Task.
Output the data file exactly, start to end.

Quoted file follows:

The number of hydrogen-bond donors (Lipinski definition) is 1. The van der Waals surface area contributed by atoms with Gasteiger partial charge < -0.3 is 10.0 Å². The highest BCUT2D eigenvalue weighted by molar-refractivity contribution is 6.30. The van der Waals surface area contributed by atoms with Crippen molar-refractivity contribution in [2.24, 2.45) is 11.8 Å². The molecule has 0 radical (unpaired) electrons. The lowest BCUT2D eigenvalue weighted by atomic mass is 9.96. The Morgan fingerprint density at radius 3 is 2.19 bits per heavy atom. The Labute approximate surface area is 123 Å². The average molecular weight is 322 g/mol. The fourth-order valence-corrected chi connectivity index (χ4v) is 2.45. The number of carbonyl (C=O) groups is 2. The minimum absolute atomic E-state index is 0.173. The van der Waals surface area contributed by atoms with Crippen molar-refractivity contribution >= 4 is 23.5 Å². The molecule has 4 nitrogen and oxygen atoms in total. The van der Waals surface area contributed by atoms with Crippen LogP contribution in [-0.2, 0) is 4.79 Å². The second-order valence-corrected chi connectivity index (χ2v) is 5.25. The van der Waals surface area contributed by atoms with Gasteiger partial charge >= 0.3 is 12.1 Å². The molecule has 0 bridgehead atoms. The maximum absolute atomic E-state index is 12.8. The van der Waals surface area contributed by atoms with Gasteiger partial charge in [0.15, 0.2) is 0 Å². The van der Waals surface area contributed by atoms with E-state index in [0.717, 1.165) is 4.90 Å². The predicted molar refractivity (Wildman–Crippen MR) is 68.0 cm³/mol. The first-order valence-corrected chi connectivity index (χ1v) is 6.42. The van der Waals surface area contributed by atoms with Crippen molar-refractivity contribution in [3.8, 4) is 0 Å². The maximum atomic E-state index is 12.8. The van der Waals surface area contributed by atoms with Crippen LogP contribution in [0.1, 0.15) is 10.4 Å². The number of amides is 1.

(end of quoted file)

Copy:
The number of hydrogen-bond donors (Lipinski definition) is 1. The van der Waals surface area contributed by atoms with Gasteiger partial charge < -0.3 is 10.0 Å². The highest BCUT2D eigenvalue weighted by molar-refractivity contribution is 6.30. The van der Waals surface area contributed by atoms with Crippen molar-refractivity contribution in [2.24, 2.45) is 11.8 Å². The molecule has 0 radical (unpaired) electrons. The lowest BCUT2D eigenvalue weighted by atomic mass is 9.96. The Morgan fingerprint density at radius 3 is 2.19 bits per heavy atom. The Labute approximate surface area is 123 Å². The average molecular weight is 322 g/mol. The fourth-order valence-corrected chi connectivity index (χ4v) is 2.45. The number of carbonyl (C=O) groups is 2. The minimum absolute atomic E-state index is 0.173. The van der Waals surface area contributed by atoms with Crippen molar-refractivity contribution >= 4 is 23.5 Å². The molecule has 4 nitrogen and oxygen atoms in total. The van der Waals surface area contributed by atoms with Crippen LogP contribution in [-0.2, 0) is 4.79 Å². The second-order valence-corrected chi connectivity index (χ2v) is 5.25. The van der Waals surface area contributed by atoms with Gasteiger partial charge >= 0.3 is 12.1 Å². The molecule has 0 bridgehead atoms. The maximum absolute atomic E-state index is 12.8. The van der Waals surface area contributed by atoms with Gasteiger partial charge in [0.15, 0.2) is 0 Å². The van der Waals surface area contributed by atoms with E-state index in [0.717, 1.165) is 4.90 Å². The predicted molar refractivity (Wildman–Crippen MR) is 68.0 cm³/mol. The first-order valence-corrected chi connectivity index (χ1v) is 6.42. The van der Waals surface area contributed by atoms with Crippen molar-refractivity contribution in [3.8, 4) is 0 Å². The maximum atomic E-state index is 12.8. The van der Waals surface area contributed by atoms with Crippen LogP contribution in [0.1, 0.15) is 10.4 Å². The number of amides is 1.